Protecting Research Participants: Mandated & Federal Regulations

Protecting Research Participants: Mandated & Federal Regulations
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  • 0:07 Protection By Law
  • 0:29 Mandated Reporting
  • 1:39 Oversight
  • 3:57 Laws
  • 4:49 Lesson Summary
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Lesson Transcript
Instructor: Devin Kowalczyk

Devin has taught psychology and has a master's degree in clinical forensic psychology. He is working on his PhD.

How are laws and federal regulations protecting research participants? This lesson explores some of the ways people are protected from each other, themselves, and researchers when they are participants in a study.

Protection by Law

Researchers cannot put their subjects in harm's way. I know this sounds like a no-brainer, but sometimes the race to prove something outpaces the need to protect. This is the reason the government has stepped in and enacted certain laws and strictures to help ensure the participants are protected from the research as well as other sources of harm.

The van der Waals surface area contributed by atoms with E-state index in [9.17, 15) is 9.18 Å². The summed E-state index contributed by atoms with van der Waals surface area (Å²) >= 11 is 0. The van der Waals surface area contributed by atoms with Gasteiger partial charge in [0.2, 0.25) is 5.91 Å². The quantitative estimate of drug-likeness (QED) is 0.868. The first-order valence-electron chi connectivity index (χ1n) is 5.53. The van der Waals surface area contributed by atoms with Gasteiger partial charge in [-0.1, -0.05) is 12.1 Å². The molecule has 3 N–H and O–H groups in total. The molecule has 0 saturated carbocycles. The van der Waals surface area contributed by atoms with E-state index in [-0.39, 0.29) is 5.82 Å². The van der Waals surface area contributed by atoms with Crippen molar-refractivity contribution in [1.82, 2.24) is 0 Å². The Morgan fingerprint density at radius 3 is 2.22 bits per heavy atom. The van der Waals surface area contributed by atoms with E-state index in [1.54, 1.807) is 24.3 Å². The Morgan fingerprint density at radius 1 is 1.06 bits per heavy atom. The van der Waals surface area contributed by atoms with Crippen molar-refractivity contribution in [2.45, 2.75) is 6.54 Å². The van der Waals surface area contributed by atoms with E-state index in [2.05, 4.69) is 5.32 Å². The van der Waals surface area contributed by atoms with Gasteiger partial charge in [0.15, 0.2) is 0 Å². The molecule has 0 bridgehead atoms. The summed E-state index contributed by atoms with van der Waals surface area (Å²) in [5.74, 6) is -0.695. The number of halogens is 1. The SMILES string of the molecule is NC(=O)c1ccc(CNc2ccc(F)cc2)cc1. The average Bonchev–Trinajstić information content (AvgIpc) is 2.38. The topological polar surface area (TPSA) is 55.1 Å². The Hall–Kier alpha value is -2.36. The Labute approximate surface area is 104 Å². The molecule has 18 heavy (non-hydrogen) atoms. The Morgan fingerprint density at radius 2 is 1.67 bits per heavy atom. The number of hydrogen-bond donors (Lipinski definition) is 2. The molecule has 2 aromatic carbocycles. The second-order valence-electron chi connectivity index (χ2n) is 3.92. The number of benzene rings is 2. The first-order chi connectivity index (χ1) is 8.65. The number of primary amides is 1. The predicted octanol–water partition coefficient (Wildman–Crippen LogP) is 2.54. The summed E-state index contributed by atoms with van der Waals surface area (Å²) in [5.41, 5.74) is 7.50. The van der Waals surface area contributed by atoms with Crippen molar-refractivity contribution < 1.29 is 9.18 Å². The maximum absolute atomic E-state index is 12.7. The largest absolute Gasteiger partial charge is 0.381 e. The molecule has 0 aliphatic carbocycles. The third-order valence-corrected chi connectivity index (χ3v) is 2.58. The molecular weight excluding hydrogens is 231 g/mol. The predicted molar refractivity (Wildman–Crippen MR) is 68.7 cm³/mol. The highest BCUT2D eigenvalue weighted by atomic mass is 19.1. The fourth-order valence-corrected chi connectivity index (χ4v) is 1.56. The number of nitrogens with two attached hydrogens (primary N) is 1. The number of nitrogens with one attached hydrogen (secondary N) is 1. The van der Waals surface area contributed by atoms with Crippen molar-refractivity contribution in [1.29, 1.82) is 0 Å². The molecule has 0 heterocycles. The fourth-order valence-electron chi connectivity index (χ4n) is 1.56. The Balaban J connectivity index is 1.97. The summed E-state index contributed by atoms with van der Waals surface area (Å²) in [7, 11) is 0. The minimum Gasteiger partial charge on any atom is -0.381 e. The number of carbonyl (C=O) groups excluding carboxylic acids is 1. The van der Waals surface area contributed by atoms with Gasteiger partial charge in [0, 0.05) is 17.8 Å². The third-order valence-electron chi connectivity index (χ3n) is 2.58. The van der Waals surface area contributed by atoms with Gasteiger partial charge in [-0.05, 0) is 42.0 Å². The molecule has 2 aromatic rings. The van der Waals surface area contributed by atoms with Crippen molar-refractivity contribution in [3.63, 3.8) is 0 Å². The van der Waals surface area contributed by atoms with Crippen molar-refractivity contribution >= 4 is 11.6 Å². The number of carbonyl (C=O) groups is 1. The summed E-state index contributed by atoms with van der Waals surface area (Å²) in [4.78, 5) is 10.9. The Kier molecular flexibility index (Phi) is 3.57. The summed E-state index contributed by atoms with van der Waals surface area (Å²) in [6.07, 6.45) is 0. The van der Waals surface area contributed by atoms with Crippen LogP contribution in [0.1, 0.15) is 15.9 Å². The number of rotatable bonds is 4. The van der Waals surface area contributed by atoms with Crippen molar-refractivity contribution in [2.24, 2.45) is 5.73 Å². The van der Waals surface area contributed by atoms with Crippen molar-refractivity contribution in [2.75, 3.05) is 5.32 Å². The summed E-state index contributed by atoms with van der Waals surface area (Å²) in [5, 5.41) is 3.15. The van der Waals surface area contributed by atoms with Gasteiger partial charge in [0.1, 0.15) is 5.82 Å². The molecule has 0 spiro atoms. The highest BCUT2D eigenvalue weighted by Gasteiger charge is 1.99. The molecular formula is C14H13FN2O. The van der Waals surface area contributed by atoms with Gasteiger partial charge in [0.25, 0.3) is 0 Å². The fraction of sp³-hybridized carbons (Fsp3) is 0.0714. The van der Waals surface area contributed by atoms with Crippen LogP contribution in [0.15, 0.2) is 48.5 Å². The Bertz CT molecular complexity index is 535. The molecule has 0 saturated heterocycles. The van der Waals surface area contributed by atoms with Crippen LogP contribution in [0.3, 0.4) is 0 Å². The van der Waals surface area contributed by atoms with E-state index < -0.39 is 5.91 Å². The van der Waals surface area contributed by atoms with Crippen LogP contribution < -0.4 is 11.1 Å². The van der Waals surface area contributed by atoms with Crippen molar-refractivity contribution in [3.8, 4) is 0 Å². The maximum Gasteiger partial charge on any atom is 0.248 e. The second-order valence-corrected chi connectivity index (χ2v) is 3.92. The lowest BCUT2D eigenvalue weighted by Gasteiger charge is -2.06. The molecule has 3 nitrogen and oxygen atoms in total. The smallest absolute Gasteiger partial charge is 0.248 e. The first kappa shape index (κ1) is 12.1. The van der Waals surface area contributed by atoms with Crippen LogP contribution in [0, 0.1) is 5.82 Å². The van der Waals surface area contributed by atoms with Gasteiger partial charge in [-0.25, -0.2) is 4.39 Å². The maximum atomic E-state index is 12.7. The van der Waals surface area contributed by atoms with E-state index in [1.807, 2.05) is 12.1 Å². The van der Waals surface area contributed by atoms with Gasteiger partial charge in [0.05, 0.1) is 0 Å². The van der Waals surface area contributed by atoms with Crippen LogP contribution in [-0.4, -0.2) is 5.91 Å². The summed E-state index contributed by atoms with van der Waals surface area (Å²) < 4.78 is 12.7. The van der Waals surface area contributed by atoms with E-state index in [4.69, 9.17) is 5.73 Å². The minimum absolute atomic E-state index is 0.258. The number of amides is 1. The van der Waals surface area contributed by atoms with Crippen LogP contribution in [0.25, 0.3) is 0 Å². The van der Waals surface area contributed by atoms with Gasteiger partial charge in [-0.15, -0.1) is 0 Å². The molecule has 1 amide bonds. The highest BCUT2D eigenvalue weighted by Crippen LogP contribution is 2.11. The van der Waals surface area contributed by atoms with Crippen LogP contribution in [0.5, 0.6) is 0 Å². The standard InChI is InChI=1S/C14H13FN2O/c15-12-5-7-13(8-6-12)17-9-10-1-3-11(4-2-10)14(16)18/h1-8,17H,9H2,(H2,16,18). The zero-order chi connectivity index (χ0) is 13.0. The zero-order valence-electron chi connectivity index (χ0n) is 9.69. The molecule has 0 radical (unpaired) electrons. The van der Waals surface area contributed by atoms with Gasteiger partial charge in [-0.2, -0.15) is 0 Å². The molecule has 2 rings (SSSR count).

Mandated Reporting

Let's say you're a researcher examining the effects of emotions on study habits in young children. Your work involves interviewing children, and during one interview, a child admits that his parent hits him.

Psychological researchers are mandated reporters, which can be defined as individuals required to report to authorities abuse and neglect of vulnerable populations, as well as those in imminent danger. Vulnerable populations include children, elders, and dependent adults - basically any group that can't take care of themselves. Abuses can be physical, sexual, financial, and emotional.

Imminent danger is defined as immediate risk of harm. Often in psychology, this typically means suicidal or homicidal ideations. Ideations is a term used by psychologists as a way to encompass thoughts, feelings, and beliefs. The intention here is to protect those in danger. Research participants are varied and different, and in this wide net, researchers often find people who need protecting.


Each research project must be approved by the researcher's Institutional Review Board, which is tasked with reviewing accurate information about the research proposal to ensure they protect human and animal rights and that they fall in line with federal, state, local, and ethical guidelines.

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